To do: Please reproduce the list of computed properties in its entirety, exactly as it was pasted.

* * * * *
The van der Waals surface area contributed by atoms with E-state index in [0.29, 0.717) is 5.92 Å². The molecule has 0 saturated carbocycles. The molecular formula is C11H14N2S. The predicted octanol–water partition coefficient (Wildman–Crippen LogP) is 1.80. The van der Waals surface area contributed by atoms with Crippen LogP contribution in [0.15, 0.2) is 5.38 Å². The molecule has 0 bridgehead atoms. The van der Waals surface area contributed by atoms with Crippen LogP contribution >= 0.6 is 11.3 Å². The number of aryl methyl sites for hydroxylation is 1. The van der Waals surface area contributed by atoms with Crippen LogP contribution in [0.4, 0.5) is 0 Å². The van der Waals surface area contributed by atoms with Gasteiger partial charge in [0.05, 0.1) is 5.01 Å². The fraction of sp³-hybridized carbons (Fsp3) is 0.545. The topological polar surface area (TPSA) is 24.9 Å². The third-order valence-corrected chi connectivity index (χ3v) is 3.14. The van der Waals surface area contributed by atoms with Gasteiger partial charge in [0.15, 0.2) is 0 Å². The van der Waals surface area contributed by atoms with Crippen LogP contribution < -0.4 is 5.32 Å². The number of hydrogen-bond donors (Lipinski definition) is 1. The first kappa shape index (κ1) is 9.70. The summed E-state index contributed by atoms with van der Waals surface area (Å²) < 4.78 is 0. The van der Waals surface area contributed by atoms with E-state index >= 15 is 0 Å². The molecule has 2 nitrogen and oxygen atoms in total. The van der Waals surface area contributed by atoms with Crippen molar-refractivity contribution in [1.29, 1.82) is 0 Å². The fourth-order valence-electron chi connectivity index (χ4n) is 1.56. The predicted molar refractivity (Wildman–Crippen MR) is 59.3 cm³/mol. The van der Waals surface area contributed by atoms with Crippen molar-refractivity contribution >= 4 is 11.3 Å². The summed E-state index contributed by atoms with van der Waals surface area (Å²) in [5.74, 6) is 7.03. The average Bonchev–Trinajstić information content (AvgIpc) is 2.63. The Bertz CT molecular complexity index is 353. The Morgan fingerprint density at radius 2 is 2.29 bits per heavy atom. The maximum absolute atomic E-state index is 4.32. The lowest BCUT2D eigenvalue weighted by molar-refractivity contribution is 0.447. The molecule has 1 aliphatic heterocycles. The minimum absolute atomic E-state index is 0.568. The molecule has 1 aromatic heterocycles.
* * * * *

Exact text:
The van der Waals surface area contributed by atoms with E-state index in [0.29, 0.717) is 5.92 Å². The molecule has 0 saturated carbocycles. The molecular formula is C11H14N2S. The predicted octanol–water partition coefficient (Wildman–Crippen LogP) is 1.80. The van der Waals surface area contributed by atoms with Crippen LogP contribution in [0.15, 0.2) is 5.38 Å². The molecule has 0 bridgehead atoms. The van der Waals surface area contributed by atoms with Crippen LogP contribution >= 0.6 is 11.3 Å². The number of aryl methyl sites for hydroxylation is 1. The van der Waals surface area contributed by atoms with Crippen LogP contribution in [0.4, 0.5) is 0 Å². The van der Waals surface area contributed by atoms with Gasteiger partial charge in [0.05, 0.1) is 5.01 Å². The fraction of sp³-hybridized carbons (Fsp3) is 0.545. The topological polar surface area (TPSA) is 24.9 Å². The third-order valence-corrected chi connectivity index (χ3v) is 3.14. The van der Waals surface area contributed by atoms with Gasteiger partial charge in [0.15, 0.2) is 0 Å². The van der Waals surface area contributed by atoms with Crippen LogP contribution < -0.4 is 5.32 Å². The number of hydrogen-bond donors (Lipinski definition) is 1. The first kappa shape index (κ1) is 9.70. The summed E-state index contributed by atoms with van der Waals surface area (Å²) < 4.78 is 0. The van der Waals surface area contributed by atoms with E-state index >= 15 is 0 Å². The molecule has 2 nitrogen and oxygen atoms in total. The van der Waals surface area contributed by atoms with Crippen molar-refractivity contribution in [1.29, 1.82) is 0 Å². The fourth-order valence-electron chi connectivity index (χ4n) is 1.56. The predicted molar refractivity (Wildman–Crippen MR) is 59.3 cm³/mol. The van der Waals surface area contributed by atoms with Crippen molar-refractivity contribution >= 4 is 11.3 Å². The summed E-state index contributed by atoms with van der Waals surface area (Å²) in [5.74, 6) is 7.03. The average Bonchev–Trinajstić information content (AvgIpc) is 2.63. The Bertz CT molecular complexity index is 353. The Morgan fingerprint density at radius 2 is 2.29 bits per heavy atom. The maximum absolute atomic E-state index is 4.32. The lowest BCUT2D eigenvalue weighted by molar-refractivity contribution is 0.447. The molecule has 1 aliphatic heterocycles. The minimum absolute atomic E-state index is 0.568. The molecule has 1 aromatic heterocycles.